When I began to draw people my first goal was to keep the likeness and my efforts were all aimed at draw each face feature as accurate as possible. But it did not take long before I realized that the body also matters, while it took a little longer before you give the gesture the attention it deserves. Dynamism is a basic element to be taken care of for a successful drawing, especially if the drawing is a caricature. On the other hand, the way we move characterizes us, so reproduce it in a drawing helps to make the subject recognizable, even if the precision in the somatic features is weak. Again, the following sample images explain better than words.

Carlos Tévez, Roberto Baggio, Luis Suárez Suarez, Cristiano Ronaldo caricatures by Gonza Rodriguez
From top to down in clowise orser: Carlos Tévez, Roberto Baggio, Cristiano Ronaldo, Luis Suárez  seen by Gonza Rodriguez. All the subjects are well recognizable not only due to the likes but also for the typical pose.

4. The background matters

As much as you can be satisfied with the result of working hours that have allowed you to transform some pencil strokes into a drawing, you can always improve that same drawing by adding some element to the background. The good news is that it doesn’t require so much work, because, as in photography, a too complex background tends distracting from the subject. Just a little piece of field under the shoes, or some tweaks to the setting is enough to improve the whole scene.
However, if you know what you are doing, there is no reason to be afraid of using a complex background. With practice, your eyes improve and the choice becomes natural, depending on what you want to achieve.

 

Backenbauer, Sukur
Franz Beckenbauer and Hakan Şükür, two examples with a simple background and little details they say a lot about the subject’s story

 

Real Madrid stars caricatures by Gonza Rodriguez
Gareth Bale, Karim Benzema and Cristiano Ronaldo: a color spot is enough to refinethe composition
Wayne Rooney and Alex Ferguson seen by Gonza Rodriguez
Wayne Rooney and Alex Ferguson seen by Gonza Rodriguez. Again, the background is functional to the composition, despite the complexity

 

Lionel Messi and Pablo Daniel Osvaldo caricatures by Gonza Rodriguez
The simplicity of the background is not a dogma, you can break the rule and turn a caricature into a great infographics. These portraits of Lionel Messi (left) and Pablo Daniel Osvaldo (right) prove it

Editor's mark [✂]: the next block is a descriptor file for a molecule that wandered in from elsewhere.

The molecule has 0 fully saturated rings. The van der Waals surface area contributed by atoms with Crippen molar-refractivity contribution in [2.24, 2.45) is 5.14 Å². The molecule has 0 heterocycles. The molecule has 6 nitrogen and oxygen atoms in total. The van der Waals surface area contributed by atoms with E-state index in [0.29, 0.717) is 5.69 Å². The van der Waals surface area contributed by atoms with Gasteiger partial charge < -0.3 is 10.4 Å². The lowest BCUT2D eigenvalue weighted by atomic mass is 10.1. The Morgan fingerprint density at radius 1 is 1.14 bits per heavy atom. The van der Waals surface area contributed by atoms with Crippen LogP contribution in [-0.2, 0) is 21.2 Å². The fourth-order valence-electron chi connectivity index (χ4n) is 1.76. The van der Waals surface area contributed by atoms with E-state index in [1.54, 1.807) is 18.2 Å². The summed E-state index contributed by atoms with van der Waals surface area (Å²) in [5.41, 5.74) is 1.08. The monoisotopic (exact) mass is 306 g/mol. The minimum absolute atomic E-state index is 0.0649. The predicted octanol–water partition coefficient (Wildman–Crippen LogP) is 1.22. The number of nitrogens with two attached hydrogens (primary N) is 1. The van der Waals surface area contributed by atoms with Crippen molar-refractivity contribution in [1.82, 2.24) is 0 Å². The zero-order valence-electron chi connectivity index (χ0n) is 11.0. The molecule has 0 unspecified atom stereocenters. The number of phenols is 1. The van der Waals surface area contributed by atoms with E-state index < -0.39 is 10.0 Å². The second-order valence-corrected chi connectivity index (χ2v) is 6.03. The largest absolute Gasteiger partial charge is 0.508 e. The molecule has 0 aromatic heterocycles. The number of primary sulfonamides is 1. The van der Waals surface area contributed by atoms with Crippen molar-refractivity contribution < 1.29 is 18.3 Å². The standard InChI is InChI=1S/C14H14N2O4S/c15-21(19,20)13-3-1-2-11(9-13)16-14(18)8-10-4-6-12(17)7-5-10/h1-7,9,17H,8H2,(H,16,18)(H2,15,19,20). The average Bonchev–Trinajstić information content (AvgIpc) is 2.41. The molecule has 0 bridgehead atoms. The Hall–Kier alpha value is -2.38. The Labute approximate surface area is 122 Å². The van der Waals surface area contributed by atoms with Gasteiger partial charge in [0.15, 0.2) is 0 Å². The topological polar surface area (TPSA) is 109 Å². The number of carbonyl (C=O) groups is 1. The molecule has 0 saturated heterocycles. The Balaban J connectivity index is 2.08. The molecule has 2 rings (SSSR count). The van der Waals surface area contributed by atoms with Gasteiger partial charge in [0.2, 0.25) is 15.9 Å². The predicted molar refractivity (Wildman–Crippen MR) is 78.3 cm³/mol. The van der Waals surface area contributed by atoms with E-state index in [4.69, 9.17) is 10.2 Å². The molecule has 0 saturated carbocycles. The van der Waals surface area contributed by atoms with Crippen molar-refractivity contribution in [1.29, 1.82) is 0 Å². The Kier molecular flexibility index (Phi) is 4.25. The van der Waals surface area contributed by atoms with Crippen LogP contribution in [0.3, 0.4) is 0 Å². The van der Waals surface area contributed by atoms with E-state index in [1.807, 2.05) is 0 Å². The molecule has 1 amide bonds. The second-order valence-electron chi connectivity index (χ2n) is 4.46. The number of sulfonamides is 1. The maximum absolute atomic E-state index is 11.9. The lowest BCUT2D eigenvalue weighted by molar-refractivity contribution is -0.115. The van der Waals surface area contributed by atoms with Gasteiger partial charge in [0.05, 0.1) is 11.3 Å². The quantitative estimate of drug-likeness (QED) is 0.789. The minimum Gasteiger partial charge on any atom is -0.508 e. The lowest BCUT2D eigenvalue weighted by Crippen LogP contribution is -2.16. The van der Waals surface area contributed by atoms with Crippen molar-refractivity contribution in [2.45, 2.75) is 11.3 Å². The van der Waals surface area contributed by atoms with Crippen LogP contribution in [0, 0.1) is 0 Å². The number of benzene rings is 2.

5. To recycle is to optimize

The same face can be used in different drawings. The exercise is useful also because it makes you realize how much the body’s gestures can change the expressiveness of a portrait. An obvious recommendation is to be consistent with the real characteristics of the subject. I mean, it would not make sense to put the face of Diego Armando Maradona on a Michael Jordan physique…
Moreover, certain plastic poses capture the essence of footbal and if you can reproduce them once, there is no reason not to reuse them. Using the graphic software it is easy to replace the colors of a shirt or make small changes. Whether you use a copy and paste of the lineart or simply redraw the body of a player to use it with the face of another, the important thing is the final result: there is no reason to limit yourself in this sense. More important is to is that you don’t close your eyes when you see your mistakes. If you realize you were wrong in drawing a gesture or a pose is much better to invest time in correcting that mistake than ignore it, because you will certainly learn something. And you will avoid to make the same mistake again in the future.
Putting together different drawings to create a new one is a great way to highlight their value.
And Gonza Rodriguez often does it.

Andrés Iniesta caricatures by Gonza Rodriguez
Four version of the same caricature of the same Andrés Iniesta caricature: same face, different “gestures”

 

Joan Cruyff seen by Gonza Rodriguez
Joan Cruyff visto da Gonza Rodriguez with Ajax (top) and Nederland national team (bottom) shirts

 

Football stars collages by Gonza Rodriguez
Three representative compositions by Gonza Rodriguez

Well, now I just have to assign you a simple task: to look carefully at the work of your favourite artists, copying them or trying to reproduce their style. Not with the purpose to became an alter ego of someone else, but to fully understand these artists that are ahead of you in the journey. And find inspiration.

You will not regret!